The concerned employee's guide to face time at California Hall
| 02 October 2009
BERKELEY — Want to learn about Berkeley's policymaking process, offer input to campus decisionmakers, and get to know other concerned staff? The Chancellor's Staff Advisory Committee (CSAC), a 16-person board that provides top administrators with employee perspectives on procedures and policies affecting staff, is recruiting new members.
Terms on CSAC run three years; new members will start in January 2010. Participation requires an understanding supervisor, since the time commitment ranges from three to six hours a week, depending upon a member's level of involvement (committee chairs and members of CSAC's executive team typically log more hours). All non-academic career employees are eligible to apply.
Fabrizio Mejia, interim director of Student Life Advising Services, says his four years of CSAC service have helped him "develop political acumen and also learn how to speak and understand the different languages of administrators and faculty."
CSAC may be best known for administering the annual Chancellor's Outstanding Staff Awards (COSA), which honor employees and teams who have made noteworthy contributions to the campus community. Yet "COSA is just a small slice of what we do," says CSAC member Roia Ferrazares, office manager in the College of Letters and Science dean's office.
Each year, CSAC identifies issues of concern to employees; this year its focus is on improving the administration's communications to staff. Although Mejia says he doesn't always agree with Berkeley's top administrators, hearing the rationales behind their decisions is helpful, and the committee has suggested in its meetings with the senior administration that they share such information with the campus at large.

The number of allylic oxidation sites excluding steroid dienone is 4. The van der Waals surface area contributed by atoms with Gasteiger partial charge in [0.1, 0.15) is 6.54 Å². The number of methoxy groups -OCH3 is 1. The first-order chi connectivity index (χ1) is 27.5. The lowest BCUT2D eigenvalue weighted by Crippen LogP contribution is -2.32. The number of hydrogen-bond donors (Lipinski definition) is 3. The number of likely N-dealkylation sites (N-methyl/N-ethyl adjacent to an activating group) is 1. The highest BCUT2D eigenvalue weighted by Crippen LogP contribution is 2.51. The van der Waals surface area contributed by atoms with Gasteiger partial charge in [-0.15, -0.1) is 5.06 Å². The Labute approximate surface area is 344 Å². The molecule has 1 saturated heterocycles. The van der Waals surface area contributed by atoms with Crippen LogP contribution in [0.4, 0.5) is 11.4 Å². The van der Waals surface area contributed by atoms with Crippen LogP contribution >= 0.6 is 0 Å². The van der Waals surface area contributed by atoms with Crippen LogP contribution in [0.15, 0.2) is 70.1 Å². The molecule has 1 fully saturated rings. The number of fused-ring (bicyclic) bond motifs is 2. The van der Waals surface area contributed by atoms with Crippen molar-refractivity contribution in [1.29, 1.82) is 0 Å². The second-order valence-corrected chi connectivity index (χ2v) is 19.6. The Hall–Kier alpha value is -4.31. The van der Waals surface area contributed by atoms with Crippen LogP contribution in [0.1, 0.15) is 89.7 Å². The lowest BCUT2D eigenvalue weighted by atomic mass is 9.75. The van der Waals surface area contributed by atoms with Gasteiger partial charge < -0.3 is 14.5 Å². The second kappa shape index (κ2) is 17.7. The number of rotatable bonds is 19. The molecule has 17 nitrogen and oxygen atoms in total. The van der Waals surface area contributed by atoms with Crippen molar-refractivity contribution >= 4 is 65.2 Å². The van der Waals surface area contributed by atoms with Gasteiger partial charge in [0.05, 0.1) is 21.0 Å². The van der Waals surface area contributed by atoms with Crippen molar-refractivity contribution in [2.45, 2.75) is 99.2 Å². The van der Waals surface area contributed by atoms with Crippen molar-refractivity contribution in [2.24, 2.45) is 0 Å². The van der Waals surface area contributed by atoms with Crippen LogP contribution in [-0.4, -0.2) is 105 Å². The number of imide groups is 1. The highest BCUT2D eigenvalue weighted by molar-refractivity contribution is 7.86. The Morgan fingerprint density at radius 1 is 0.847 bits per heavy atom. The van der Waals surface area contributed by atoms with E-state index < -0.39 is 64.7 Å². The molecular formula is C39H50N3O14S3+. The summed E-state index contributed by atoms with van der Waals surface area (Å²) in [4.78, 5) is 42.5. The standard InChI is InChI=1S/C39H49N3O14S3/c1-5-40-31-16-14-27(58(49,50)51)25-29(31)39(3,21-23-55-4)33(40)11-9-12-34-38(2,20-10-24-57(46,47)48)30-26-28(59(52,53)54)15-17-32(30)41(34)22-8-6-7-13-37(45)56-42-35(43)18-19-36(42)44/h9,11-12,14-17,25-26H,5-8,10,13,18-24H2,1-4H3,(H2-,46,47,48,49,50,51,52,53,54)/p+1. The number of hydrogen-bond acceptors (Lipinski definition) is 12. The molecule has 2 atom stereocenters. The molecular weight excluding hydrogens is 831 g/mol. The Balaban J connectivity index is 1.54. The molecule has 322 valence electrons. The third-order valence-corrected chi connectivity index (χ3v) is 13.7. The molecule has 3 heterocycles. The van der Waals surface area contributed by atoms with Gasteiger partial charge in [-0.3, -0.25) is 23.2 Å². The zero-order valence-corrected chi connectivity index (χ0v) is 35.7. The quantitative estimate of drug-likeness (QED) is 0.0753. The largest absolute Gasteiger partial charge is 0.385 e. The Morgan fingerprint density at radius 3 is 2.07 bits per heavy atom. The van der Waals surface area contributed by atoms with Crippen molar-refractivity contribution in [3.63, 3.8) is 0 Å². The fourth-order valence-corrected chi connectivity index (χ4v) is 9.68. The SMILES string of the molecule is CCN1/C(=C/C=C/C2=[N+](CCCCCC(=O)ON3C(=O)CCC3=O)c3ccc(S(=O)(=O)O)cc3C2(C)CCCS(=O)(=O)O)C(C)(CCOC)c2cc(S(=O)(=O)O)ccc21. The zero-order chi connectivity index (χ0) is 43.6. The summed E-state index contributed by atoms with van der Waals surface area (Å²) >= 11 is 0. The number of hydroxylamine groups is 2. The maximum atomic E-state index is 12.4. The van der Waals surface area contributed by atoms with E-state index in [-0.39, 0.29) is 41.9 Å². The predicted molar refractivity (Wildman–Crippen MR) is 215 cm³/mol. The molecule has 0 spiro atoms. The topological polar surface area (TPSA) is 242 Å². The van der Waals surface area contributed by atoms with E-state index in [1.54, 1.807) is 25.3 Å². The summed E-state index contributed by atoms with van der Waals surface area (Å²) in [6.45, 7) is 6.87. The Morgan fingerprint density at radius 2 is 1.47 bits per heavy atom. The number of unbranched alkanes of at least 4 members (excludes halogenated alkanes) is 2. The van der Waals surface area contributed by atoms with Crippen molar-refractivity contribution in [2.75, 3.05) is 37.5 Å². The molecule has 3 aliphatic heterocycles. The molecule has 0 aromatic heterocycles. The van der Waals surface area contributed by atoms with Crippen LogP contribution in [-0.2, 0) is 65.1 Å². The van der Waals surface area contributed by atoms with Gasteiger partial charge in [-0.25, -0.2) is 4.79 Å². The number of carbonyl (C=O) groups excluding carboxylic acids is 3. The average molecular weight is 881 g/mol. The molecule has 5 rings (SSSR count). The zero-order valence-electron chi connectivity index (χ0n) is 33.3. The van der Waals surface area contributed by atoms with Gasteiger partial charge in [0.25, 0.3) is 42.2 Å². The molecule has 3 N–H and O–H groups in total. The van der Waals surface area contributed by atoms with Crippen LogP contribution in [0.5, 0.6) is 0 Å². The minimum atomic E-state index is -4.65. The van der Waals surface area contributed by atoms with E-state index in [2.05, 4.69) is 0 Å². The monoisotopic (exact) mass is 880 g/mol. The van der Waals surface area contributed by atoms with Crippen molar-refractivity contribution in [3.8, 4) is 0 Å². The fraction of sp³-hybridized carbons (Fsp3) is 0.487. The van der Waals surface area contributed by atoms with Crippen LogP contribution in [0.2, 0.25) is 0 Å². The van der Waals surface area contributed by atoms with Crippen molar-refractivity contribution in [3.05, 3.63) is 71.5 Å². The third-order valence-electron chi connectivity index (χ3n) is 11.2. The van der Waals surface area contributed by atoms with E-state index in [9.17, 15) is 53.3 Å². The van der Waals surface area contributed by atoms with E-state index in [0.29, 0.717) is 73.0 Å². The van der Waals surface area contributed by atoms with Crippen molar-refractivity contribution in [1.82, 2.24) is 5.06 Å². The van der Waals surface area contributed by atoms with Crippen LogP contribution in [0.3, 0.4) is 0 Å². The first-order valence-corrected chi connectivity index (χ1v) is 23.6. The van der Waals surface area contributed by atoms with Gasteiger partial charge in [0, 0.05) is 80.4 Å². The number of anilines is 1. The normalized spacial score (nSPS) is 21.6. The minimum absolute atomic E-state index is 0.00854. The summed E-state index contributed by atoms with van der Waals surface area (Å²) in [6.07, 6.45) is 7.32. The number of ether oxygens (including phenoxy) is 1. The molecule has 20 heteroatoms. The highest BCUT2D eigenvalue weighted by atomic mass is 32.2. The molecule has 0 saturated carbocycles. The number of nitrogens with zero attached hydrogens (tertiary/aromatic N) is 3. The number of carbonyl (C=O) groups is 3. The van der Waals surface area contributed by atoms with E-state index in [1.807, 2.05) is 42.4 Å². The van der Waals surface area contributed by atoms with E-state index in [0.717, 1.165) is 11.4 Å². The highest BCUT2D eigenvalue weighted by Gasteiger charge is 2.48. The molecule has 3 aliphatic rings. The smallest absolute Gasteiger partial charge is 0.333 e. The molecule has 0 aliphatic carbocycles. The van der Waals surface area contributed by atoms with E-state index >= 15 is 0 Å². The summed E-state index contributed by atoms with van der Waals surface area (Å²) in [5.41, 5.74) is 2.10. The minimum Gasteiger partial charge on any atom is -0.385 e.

CSAC is assessing how the administration conveys empathy for Berkeley's beleaguered staff, who have been hit this year with salary cuts, furloughs, and layoffs. Asked whether he thinks California Hall's inhabitants empathize with the plight of campus staff, Mejia says, "I think so. Though if I weren't on CSAC, I probably would say 'no.' The opportunity that we have to sit in front of these folks humanizes them … and vice versa."
CSAC applicants are asked to write three short essays in which they identify campus issues of importance and suggest ways to address them. In addition, the committee weighs how applicants fit into its diversity goals. A group interview involving five candidates who are tasked with discussing a campus issue is the final step in the process. "How well do they work in a group?" asks Ferrazares. "If collaboration breaks down, then a committee becomes ineffective."
"I think there's a misperception that you have to be polished and comfortable speaking in front of people" to join CSAC, says Mejia. Although some staff come to CSAC with those attributes, others develop them through their experience on the committee. Says Mejia: "Those are the people who we want to have apply."